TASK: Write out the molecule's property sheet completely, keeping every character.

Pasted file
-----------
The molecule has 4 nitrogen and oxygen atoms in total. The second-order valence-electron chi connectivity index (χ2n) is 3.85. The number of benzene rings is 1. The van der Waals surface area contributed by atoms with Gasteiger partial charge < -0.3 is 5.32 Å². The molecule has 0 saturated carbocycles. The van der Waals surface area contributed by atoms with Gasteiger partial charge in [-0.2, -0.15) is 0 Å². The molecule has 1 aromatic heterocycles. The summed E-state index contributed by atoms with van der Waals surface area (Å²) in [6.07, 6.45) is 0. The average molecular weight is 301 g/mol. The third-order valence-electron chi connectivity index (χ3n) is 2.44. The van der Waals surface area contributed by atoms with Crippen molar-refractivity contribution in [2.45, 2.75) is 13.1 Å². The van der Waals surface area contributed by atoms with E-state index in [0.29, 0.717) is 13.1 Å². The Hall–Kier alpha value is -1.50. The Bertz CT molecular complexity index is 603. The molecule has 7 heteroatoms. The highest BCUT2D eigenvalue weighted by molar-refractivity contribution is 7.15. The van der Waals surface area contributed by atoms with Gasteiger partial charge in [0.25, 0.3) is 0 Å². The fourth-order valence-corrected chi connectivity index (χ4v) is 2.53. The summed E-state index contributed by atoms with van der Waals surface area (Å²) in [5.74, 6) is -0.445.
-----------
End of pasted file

The molecule has 4 nitrogen and oxygen atoms in total. The second-order valence-electron chi connectivity index (χ2n) is 3.85. The number of benzene rings is 1. The van der Waals surface area contributed by atoms with Gasteiger partial charge < -0.3 is 5.32 Å². The molecule has 0 saturated carbocycles. The van der Waals surface area contributed by atoms with Gasteiger partial charge in [-0.2, -0.15) is 0 Å². The molecule has 1 aromatic heterocycles. The summed E-state index contributed by atoms with van der Waals surface area (Å²) in [6.07, 6.45) is 0. The average molecular weight is 301 g/mol. The third-order valence-electron chi connectivity index (χ3n) is 2.44. The van der Waals surface area contributed by atoms with Crippen molar-refractivity contribution in [2.45, 2.75) is 13.1 Å². The van der Waals surface area contributed by atoms with E-state index in [0.29, 0.717) is 13.1 Å². The Hall–Kier alpha value is -1.50. The Bertz CT molecular complexity index is 603. The molecule has 7 heteroatoms. The highest BCUT2D eigenvalue weighted by molar-refractivity contribution is 7.15. The van der Waals surface area contributed by atoms with Gasteiger partial charge in [0.25, 0.3) is 0 Å². The fourth-order valence-corrected chi connectivity index (χ4v) is 2.53. The summed E-state index contributed by atoms with van der Waals surface area (Å²) in [5.74, 6) is -0.445.